Interesting. I would assume that as height went up that thickness would need to increase, but I would figure that you'd need more thickness at the base and go thinner as you go up, to reduce the load, and the thicker base would be there to carry the load. It would surely be a strange sight to see an 18" base wall and a 36" second story wall. Seems counter-intuitive to the concepts of structural engineering.
6 years ago
cob
What about this:

Use the 6" and 10" flue pipe, and instead of perlite and ground clay, look up a mixture for firebricks using fireclay, silica, perlite and some crushed up firebrick or ceramic fibers for strength.

Then, fill the void between the pipes with the mixture and allow to cure. Since they will be encased in steel, you will need yk let them cure longer than normal to allow the water to evaporate.

Once basically dry, heat them gently by building small, short fires without the chamber (basically a regular rocket stove) then, slowly increase the intensity of the fires and wrap the outside with Kaowool to slow the cooling process.

Once you're sure it's all dry and fired, put it in use. If the steel rots away, you should still have a nice ceramic flue.

Of course, I've never built one of these, but the physics should work well if you can avoid cracking of the ceramic you make.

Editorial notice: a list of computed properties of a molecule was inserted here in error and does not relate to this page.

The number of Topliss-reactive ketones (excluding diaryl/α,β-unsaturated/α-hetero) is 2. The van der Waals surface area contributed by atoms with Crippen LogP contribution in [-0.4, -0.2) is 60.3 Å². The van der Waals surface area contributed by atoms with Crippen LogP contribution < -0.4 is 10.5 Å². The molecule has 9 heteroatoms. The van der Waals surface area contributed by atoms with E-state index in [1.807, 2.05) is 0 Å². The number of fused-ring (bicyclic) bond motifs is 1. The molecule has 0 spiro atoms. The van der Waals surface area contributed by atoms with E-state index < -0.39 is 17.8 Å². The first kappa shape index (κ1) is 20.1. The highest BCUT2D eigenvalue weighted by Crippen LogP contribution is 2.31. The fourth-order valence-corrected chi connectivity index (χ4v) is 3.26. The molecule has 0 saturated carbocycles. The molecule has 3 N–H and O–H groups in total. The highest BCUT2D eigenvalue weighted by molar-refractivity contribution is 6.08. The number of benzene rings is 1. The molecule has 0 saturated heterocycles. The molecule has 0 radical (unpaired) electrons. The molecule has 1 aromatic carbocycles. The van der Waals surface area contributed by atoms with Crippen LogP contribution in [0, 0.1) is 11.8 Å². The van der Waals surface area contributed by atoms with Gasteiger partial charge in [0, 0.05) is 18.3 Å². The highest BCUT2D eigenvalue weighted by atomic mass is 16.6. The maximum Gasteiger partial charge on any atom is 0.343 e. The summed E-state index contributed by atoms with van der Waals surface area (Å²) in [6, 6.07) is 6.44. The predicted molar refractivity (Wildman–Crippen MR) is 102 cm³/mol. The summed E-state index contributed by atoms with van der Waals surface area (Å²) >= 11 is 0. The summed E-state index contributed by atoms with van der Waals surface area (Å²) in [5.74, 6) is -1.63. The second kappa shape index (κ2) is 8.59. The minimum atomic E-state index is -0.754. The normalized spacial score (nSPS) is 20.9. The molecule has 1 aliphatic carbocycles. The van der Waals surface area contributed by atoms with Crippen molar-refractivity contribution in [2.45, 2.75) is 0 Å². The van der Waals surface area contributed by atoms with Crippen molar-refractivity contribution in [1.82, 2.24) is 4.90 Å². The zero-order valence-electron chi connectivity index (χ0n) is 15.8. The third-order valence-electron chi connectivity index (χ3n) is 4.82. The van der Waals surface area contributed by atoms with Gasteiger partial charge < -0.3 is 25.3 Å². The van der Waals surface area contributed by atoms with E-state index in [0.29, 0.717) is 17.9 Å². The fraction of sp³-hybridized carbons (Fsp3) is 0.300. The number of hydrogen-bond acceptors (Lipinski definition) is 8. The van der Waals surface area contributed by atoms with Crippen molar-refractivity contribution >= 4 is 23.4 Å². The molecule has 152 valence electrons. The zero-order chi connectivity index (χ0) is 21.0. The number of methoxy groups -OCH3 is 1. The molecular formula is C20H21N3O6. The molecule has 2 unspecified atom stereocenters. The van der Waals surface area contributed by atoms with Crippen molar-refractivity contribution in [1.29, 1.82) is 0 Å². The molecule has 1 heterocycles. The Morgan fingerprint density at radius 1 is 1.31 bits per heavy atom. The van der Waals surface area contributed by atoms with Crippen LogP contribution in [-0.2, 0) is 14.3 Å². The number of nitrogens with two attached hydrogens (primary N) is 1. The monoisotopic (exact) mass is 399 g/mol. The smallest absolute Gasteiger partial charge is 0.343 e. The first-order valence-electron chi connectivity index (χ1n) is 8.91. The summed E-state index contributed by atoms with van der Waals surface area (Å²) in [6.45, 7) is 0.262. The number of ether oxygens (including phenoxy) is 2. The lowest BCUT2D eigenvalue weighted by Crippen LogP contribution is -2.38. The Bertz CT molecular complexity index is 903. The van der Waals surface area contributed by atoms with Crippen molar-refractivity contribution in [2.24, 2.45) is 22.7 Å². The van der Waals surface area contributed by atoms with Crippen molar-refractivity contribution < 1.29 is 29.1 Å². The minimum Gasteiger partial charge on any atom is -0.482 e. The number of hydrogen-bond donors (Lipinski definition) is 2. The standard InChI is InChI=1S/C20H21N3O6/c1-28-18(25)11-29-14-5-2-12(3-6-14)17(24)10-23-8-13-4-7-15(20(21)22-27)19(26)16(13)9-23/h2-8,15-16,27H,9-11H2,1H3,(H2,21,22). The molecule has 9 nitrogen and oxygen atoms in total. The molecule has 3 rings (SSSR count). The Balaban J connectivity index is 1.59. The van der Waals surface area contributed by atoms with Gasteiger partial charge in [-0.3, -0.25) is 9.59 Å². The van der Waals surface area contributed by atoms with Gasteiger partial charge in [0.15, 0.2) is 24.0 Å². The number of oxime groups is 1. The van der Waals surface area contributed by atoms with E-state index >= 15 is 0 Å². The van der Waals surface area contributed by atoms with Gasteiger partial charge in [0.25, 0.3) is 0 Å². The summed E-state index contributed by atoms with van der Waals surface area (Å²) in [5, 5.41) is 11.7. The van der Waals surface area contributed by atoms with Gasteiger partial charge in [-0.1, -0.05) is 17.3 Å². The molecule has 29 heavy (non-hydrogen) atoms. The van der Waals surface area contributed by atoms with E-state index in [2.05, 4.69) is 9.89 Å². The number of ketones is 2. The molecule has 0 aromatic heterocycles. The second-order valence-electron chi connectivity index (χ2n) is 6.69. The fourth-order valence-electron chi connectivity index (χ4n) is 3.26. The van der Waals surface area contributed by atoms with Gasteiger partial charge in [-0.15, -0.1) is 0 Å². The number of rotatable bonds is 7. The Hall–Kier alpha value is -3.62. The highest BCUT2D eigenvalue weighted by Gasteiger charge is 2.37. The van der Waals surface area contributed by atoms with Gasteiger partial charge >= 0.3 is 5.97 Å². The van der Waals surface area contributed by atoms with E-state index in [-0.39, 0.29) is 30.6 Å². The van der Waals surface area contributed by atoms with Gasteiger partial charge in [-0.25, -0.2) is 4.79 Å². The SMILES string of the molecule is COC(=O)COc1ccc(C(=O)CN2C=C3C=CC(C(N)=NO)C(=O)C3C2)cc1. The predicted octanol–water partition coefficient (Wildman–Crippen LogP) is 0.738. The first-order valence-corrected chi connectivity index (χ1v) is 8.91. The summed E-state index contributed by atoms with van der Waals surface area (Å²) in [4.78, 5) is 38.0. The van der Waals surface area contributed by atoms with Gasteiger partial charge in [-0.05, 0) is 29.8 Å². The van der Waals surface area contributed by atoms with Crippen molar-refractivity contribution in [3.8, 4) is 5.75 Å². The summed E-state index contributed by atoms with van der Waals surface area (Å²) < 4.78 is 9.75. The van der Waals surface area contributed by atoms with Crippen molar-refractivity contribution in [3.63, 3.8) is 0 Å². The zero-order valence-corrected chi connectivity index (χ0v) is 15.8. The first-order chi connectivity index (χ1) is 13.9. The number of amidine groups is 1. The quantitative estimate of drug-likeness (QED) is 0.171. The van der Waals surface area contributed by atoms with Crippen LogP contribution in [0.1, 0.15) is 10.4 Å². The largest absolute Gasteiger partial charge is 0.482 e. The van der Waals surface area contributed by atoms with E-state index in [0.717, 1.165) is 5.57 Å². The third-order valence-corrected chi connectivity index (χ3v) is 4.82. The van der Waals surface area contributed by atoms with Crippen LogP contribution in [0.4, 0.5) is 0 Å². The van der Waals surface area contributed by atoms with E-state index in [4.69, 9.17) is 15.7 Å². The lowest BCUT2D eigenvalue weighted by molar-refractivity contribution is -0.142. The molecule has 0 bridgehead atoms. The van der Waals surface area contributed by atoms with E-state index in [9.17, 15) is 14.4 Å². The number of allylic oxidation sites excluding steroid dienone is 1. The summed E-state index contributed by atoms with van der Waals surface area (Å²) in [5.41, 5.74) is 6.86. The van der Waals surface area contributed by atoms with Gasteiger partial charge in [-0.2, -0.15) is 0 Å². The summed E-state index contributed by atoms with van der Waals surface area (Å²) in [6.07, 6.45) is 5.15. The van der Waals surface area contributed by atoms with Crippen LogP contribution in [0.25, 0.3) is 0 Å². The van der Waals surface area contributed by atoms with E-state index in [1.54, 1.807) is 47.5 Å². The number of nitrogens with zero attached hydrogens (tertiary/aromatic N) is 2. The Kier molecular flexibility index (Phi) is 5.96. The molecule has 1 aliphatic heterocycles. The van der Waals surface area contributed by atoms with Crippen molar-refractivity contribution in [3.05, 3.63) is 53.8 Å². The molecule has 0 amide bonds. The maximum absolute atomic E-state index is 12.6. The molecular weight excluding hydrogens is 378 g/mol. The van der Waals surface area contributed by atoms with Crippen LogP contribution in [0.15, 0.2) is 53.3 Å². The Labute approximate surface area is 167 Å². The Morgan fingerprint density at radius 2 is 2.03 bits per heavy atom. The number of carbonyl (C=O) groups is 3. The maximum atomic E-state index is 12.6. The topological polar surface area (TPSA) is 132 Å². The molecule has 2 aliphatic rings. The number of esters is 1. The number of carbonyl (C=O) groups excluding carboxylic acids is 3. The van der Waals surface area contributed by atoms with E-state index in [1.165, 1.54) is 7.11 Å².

6 years ago
Do you just paint this stuff onto steel to protect it? How thick?
6 years ago
Hmm.. I was planning on using stove pipe, as well. Is this inner pipe considered a consumable that needs to be replaced periodically, or is there a better way, with perhaps a thicker steel? Like Schedule 40 6" pipe or a derad oxygen cylinder with the ends cut off?

Has anyone tried lining the inside of one of these with ceramic thermal blanket? Some of that stuff is rated to 2600F or more. Fire brick would be good, but they can fail over time, too. I can't seem to find a source for firebrick that is inexpensive enough for me. Maybe I'm overthinking it.... How many firebricks do you need for a typical setup?

6 years ago
Rob,

You mentioned in your video taht you were having trouble with the inner chimney, and showed video of some rather crumbly stuff. What was that, and how did you correct it? I looked for another video about it and didn't find one.
6 years ago
Gravity-Fed Pellet Feeder:

https://permies.com/t/18515/stoves/Burning-Pellets-Rocket-Mass-Heater

Any gain in efficiency is good. That should translate into hotter temps in the riser, more complete combustion of gases, and more heat to sink into your thermal mass. Maybe it's a case of diminishing returns, and that the increase in efficiency is simply not worth the expense and trouble to build it with an outside air source.

I'm just thinking of my wife, who doesn't handle cold or drafts well. Maybe by putting a "controlled draft" near the air intake area would be a good compromise, so the rest of the structure would remain draft-free, and only the area right near the stove would be colder......
6 years ago